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Holographic 3-D disks and optical correlators using photopolymer materials

Citation

Pu, Allen (1997) Holographic 3-D disks and optical correlators using photopolymer materials. Dissertation (Ph.D.), California Institute of Technology. http://resolver.caltech.edu/CaltechETD:etd-01142008-093315

Abstract

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This thesis presents an experimentalist's approach to data storage and information processing using volume holography. In Chapter 1, a short introduction in volume holography and some commonly used recording materials are presented. Chapter 2 discusses in detail a specific recording material, the DuPont photopolymer. The recording behavior of the DuPont photopolymer was fully characterized by using a new multiplexing method called peristrophic multiplexing. From its recording behavior, we were able to derive an exposure schedule to multiplex equal strength holograms in the same volume. This method of determining the exposure schedule was put to the test by multiplexing 1,000 holograms in a piece of photopolymer that is only 100 microns thick.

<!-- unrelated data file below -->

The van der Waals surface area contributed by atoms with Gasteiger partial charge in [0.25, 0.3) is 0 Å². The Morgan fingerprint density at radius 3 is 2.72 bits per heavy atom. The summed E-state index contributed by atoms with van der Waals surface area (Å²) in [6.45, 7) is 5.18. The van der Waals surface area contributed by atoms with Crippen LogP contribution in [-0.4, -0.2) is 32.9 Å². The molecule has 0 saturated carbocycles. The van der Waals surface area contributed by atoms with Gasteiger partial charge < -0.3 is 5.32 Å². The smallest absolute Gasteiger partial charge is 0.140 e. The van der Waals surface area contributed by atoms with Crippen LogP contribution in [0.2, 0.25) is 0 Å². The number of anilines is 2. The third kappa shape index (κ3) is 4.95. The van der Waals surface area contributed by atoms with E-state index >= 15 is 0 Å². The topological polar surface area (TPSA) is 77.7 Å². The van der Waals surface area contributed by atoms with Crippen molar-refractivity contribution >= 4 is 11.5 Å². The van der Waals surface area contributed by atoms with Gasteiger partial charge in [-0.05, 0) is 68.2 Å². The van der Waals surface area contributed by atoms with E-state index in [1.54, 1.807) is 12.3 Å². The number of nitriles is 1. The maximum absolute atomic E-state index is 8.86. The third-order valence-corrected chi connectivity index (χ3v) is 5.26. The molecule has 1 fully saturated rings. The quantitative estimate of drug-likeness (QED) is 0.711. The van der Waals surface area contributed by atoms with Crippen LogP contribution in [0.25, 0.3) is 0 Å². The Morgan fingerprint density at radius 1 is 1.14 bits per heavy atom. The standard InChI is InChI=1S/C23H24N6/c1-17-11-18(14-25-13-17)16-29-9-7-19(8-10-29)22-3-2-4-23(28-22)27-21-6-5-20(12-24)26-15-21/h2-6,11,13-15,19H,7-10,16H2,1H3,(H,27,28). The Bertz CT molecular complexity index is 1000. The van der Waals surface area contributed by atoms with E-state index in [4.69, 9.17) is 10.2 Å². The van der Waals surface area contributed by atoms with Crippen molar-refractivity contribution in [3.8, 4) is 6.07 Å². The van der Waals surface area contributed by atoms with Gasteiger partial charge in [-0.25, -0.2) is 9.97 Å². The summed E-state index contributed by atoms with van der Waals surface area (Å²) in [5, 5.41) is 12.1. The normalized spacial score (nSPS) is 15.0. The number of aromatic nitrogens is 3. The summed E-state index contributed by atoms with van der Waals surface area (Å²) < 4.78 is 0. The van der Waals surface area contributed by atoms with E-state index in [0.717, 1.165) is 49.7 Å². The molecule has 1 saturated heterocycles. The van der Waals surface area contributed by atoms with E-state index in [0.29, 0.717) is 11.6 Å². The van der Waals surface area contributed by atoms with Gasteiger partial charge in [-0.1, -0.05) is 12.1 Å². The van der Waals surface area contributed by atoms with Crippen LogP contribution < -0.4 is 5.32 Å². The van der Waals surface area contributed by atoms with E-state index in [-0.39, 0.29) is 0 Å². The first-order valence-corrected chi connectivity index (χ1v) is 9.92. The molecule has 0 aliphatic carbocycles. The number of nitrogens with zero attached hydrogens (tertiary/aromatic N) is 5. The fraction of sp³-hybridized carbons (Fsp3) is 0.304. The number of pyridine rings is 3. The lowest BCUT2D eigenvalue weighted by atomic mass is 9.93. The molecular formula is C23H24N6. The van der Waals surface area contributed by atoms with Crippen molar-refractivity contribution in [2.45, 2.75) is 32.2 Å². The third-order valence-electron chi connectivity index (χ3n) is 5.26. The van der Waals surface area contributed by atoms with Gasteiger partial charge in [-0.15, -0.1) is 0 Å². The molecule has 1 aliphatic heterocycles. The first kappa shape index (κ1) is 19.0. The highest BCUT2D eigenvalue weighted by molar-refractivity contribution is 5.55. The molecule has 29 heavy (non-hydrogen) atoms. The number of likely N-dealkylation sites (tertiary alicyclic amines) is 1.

One of the goals of this thesis is to demonstrate that information can be stored much more densely using holography. In Chapter 3, results from several different high density holographic data storage experiments are presented. In one experiment, a surface density of 100 bits/[...] was achieved. That is approximately two orders of magnitude higher than the compact discs we use today.

Holography can also be used to process a vast amount of information very quickly through the parallel nature of optics. Chapter 4 shows how optical correlator systems, using a holographic database, can be trained to perform complex tasks. By programming the holographic database appropriately, we have used optical correlator systems to navigate an autonomous vehicle, to recognize/track a target, and to identify users through sequential fingerprint inputs.

Item Type:Thesis (Dissertation (Ph.D.))
Degree Grantor:California Institute of Technology
Major Option:Electrical Engineering
Thesis Availability:Restricted to Caltech community only
Thesis Committee:
  • Psaltis, Demetri (chair)
Defense Date:23 January 1997
Record Number:CaltechETD:etd-01142008-093315
Persistent URL:http://resolver.caltech.edu/CaltechETD:etd-01142008-093315
Default Usage Policy:No commercial reproduction, distribution, display or performance rights in this work are provided.
ID Code:177
Collection:CaltechTHESIS
Deposited By: Imported from ETD-db
Deposited On:01 Feb 2008
Last Modified:26 Dec 2012 02:27

Thesis Files

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